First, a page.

First, you call to mind your own self and say silently “May I be happy, may I be peaceful, may I be healthy, may I be free.” Next, call to mind someone you love, and say the same, but replace the Is with yous, obviously. Next, call to mind someone who is pissing you off or making you sad, and do it for them. From there, you can extend this meditation out to the entire world (“may all beings everywhere be happy” etc.). This part loses some people. If you’re one of them, then when you’re done with the person who you’re upset with, do someone else you love so you end on a good note.

This meditation is said to give people a more understanding and compassionate outlook on life and the people they deal with each day. It can definitely be a useful exercise when you're angry with one of your loved ones, or just upset in general.

8.) 100 Breaths meditation.

Okay, so this is just the breathing meditation we talked about not having to do, right? Except it isn't. In this meditation, you count each breath (that is, an inhale AND an exhale) until you reach the number 100. It sounds a LOT easier than it is because it's so simple to lose count due to thoughts coming along and distracting you from the numbers.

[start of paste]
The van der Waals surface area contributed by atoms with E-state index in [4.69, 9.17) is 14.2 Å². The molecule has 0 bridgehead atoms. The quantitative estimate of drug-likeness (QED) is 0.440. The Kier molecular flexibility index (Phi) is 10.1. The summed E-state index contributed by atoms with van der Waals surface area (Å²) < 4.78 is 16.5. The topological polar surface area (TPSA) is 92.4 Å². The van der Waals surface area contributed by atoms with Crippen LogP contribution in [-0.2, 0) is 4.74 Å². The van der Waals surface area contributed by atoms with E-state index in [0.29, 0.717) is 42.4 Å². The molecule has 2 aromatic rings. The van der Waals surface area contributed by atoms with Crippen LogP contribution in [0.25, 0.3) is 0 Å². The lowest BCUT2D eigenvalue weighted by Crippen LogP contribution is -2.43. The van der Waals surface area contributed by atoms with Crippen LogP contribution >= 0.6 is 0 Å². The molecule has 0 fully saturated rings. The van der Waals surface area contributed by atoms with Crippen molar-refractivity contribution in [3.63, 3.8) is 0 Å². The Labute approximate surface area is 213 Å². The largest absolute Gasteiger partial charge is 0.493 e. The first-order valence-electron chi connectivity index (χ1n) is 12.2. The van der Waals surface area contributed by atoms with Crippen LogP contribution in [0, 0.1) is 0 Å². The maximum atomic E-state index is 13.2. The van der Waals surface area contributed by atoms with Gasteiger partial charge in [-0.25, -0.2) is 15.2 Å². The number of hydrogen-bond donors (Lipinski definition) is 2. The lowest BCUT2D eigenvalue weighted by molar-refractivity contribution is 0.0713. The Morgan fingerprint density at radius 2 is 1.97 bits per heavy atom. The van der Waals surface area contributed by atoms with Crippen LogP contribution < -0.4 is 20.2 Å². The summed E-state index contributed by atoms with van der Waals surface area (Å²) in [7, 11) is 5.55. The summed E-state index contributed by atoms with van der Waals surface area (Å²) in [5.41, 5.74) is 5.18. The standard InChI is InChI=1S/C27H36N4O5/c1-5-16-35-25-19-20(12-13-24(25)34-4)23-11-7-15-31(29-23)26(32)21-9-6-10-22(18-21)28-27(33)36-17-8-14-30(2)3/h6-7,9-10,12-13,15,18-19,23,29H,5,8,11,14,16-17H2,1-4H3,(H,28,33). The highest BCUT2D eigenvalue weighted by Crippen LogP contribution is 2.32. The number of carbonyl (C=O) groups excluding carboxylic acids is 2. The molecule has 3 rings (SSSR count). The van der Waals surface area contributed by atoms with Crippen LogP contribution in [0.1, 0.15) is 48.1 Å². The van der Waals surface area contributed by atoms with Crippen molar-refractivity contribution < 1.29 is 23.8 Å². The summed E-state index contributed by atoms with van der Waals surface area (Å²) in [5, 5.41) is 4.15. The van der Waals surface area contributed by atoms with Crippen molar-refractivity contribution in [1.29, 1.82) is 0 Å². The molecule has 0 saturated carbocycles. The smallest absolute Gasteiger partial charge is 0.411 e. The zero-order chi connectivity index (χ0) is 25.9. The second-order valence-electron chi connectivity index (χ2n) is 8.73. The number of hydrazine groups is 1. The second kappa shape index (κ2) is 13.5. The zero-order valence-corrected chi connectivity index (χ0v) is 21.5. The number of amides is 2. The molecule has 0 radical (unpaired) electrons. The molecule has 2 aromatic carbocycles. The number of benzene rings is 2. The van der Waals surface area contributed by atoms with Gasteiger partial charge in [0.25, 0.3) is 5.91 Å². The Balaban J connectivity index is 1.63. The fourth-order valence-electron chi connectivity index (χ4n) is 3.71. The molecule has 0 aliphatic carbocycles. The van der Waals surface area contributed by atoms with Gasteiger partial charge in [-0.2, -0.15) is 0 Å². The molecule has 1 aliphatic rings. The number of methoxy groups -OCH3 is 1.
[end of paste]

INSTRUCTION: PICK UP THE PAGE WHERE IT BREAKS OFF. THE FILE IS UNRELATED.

This is a great exercise if you want to learn how to control your concentration and focus for long periods of time. I hate it, myself, but I think it benefits my mind and so I stretch it with a few applications of it regularly.

9.) Focus meditation.

In this meditation, you sit and focus intently on an object outside of yourself. So, instead of observing your thoughts or feelings, you observe an object. Very popular objects to observe are flames and water.

This is a great meditation to stretch your focus. It keeps you thinking on something monotonous and mundane rather than the constant flow of life we get so used to.

10.) Spiritual meditation.

Meditation doesn't have to be spiritual, but it can be. You can experience it in the form of prayer if you so desire. Just pray as usual and concentrate on your words.

Meditation isn't always easy, but everyone can do it. It just takes practice and determination. And don't worry if your thoughts don't stay where you want them. Most people's don't. Even very experienced meditators suffer from that problem. Just remember that it's better to spend 10 minutes of your time redirecting your thoughts than it is allowing them to do whatever they want when you aren't looking.

Well, that's all the motivational speaking I have in me tonight. Good luck to everyone on learning meditation. I hope it proves as incredible an experience for you as it has been for me!

Daily Stats:


  1. Stretched, meditated, and worked on my writing twice today, but only exercised tonight.
  2. Wrote in my journal, kept to my budget, and wrote a poem today.
  3. Posted on my blog.
  4. Made my bed.
  5. Stayed on my diet.
  6. Made my lunch. 

1 comment:

  1. When a thought enters my head it is quickly processed, feelings relating to it are analyzed, and if the problem persists, it is sent to the back of my head so I can be amazed with the answer in a few hours. I don't really have any problem becoming aware of the issues, if anything I can be a little too aware of them. I'm going out for a walk soon, maybe I'll try that walking one.